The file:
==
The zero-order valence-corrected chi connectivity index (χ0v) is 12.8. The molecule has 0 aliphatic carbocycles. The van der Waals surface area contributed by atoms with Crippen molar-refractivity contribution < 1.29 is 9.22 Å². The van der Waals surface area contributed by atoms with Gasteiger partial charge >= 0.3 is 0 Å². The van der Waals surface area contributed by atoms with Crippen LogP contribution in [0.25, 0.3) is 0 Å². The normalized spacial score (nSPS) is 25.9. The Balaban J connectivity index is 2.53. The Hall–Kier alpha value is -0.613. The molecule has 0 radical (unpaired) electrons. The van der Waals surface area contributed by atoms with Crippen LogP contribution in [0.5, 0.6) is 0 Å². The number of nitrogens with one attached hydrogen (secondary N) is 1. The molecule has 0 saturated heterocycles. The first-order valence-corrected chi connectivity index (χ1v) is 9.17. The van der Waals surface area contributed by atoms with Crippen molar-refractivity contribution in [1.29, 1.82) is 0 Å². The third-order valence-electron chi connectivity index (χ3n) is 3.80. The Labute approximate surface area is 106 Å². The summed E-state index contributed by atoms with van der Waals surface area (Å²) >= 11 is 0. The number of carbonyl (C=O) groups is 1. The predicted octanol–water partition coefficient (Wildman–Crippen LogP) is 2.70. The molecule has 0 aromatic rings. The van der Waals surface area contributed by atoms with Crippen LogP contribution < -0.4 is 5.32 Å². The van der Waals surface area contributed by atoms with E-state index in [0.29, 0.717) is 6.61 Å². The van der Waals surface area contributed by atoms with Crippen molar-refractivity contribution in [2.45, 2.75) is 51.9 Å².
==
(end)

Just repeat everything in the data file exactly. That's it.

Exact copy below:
The zero-order valence-corrected chi connectivity index (χ0v) is 12.8. The molecule has 0 aliphatic carbocycles. The van der Waals surface area contributed by atoms with Crippen molar-refractivity contribution < 1.29 is 9.22 Å². The van der Waals surface area contributed by atoms with Gasteiger partial charge >= 0.3 is 0 Å². The van der Waals surface area contributed by atoms with Crippen LogP contribution in [0.25, 0.3) is 0 Å². The normalized spacial score (nSPS) is 25.9. The Balaban J connectivity index is 2.53. The Hall–Kier alpha value is -0.613. The molecule has 0 radical (unpaired) electrons. The van der Waals surface area contributed by atoms with Crippen LogP contribution in [0.5, 0.6) is 0 Å². The number of nitrogens with one attached hydrogen (secondary N) is 1. The molecule has 0 saturated heterocycles. The first-order valence-corrected chi connectivity index (χ1v) is 9.17. The van der Waals surface area contributed by atoms with Crippen molar-refractivity contribution in [1.29, 1.82) is 0 Å². The third-order valence-electron chi connectivity index (χ3n) is 3.80. The Labute approximate surface area is 106 Å². The summed E-state index contributed by atoms with van der Waals surface area (Å²) >= 11 is 0. The number of carbonyl (C=O) groups is 1. The predicted octanol–water partition coefficient (Wildman–Crippen LogP) is 2.70. The molecule has 0 aromatic rings. The van der Waals surface area contributed by atoms with Crippen LogP contribution < -0.4 is 5.32 Å². The van der Waals surface area contributed by atoms with E-state index in [0.29, 0.717) is 6.61 Å². The van der Waals surface area contributed by atoms with Crippen molar-refractivity contribution in [2.45, 2.75) is 51.9 Å².